Our way of working may never entirely be the same. When the workforce went home because of the COVID-19 pandemic, it caused a rippling effect that changed the expectations of employees and therefore the way companies will need to approach their work environments going forward. The resiliency and adaptability that were crucial for companies to operate productively through the pandemic have now created a paradigm shift.

The once-coveted open concept corporate office with game rooms, stocked kitchens, and contemporary stylings will be traded in by some for remote-based roles, flexible work schedules, and a focus on well-being.  Other employees are eager to return to the office as it once again becomes an option. The stage is set for the hybrid model to become a viable solution for many businesses moving forward. How can this flexible arrangement be successful for organizations and what are some caveats to be aware of when incorporating this model into your culture?

Embracing the duality of remote work and being in the office

The road to re-entry is a two-way street. The seeds of enduring change have been sown for some who feel strongly about working from home. The percentage of US employers offering some sort of remote work arrangement increased from 30 percent pre-pandemic to 73 percent during the COVID-19 outbreak.1 According to research from Guardian’s 10th Annual Workplace Benefits Study, “Inflection Point: How COVID-19 is reshaping the employee benefits paradigm,” more than half of employees say that they’d prefer to work remotely at least part of the time going forward.2 Remote work is also tied to a better work-life balance with more employees who work remotely agreeing that they’re “excellent or very good at maintaining work-life balance.”3

On the other hand, a similar percentage of workers look forward to returning to the office. The same Guardian study also found that 42 percent would prefer to work fully on-site, including 56 percent of Baby Boomers and 46 percent of Gen Z workers, illustrating a desire for in-person work that spans across generational gaps.4 This poses a challenge for employers who will need to address the preferences of both those who like to work remotely and those who would like to return to the office.

Embracing the duality of employees’ needs is the first step down the road to re-entry. The hybrid workplace is the compromise that provides a flexible work option, enabling some to continue working remotely, while allowing others to return to the office or alternate between both options. Even if your company is returning to a hybrid model, developing an effective program that meets the needs of your entire workforce will be a balancing act that will most likely deviate from your pre-pandemic status quo.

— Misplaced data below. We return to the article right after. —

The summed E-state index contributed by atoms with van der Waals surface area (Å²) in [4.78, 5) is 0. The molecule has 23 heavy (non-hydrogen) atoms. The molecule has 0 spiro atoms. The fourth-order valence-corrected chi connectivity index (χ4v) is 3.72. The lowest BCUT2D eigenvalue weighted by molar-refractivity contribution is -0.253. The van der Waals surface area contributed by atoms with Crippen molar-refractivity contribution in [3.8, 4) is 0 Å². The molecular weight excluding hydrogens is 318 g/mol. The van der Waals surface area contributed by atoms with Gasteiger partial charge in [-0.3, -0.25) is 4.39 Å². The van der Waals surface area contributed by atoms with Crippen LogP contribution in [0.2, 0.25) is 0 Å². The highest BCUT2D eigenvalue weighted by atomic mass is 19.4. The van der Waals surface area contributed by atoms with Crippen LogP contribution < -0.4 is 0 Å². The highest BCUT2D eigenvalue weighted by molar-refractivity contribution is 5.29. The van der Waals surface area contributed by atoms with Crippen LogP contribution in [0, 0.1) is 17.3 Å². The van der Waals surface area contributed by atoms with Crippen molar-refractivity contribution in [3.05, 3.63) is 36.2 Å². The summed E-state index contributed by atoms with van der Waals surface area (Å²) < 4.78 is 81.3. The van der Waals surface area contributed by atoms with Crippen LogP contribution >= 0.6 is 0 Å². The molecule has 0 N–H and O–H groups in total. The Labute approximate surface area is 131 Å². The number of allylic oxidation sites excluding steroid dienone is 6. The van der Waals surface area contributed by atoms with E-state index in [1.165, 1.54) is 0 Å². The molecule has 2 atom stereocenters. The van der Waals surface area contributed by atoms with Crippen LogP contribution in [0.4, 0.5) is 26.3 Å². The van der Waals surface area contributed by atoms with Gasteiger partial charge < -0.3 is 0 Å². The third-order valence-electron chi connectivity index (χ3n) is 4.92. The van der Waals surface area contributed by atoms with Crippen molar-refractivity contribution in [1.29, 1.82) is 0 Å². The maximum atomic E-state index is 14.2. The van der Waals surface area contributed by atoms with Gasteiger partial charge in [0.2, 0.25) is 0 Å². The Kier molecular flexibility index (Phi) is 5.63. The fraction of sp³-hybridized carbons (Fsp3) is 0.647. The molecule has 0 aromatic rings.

Finding the right blend of flexibility and consistency

Clarity around the hybrid work model is going to be important for a successful and sustainable implementation. One of the core challenges is that flexibility can come with a lack of structure and too much structure takes away from flexibility. Finding the balance that works for your team is going to be unique to your specific work environment. Deciding on the tasks that are performed while remote versus those in-person will be important as managers plan their team’s work schedules with collaboration and deep work in mind.

The key will be to structure hybrid work so that it’s just as predictable as either all remote or all in-person. This takes coordination to plan schedules for when employees are in the office or working from home and then communicating that plan openly to colleagues. Also determining the tasks that are done while in the office versus at home will help establish clarity around the purpose for each of those work locations.   

Guardian’s CIO and Chief of Operations, Dean Del Vecchio, emphasized the importance of structure from the perspective of both employees and managers during a recent Guardian and ADP webinar, Next Generation Work Tech: Empowering people and boosting productivity. “I think being consistent about the days in the office to plan on the activities and purpose of why people are in the office will provide the most benefit, both from an employee experience as well as the predictability of managing the hybrid environment.”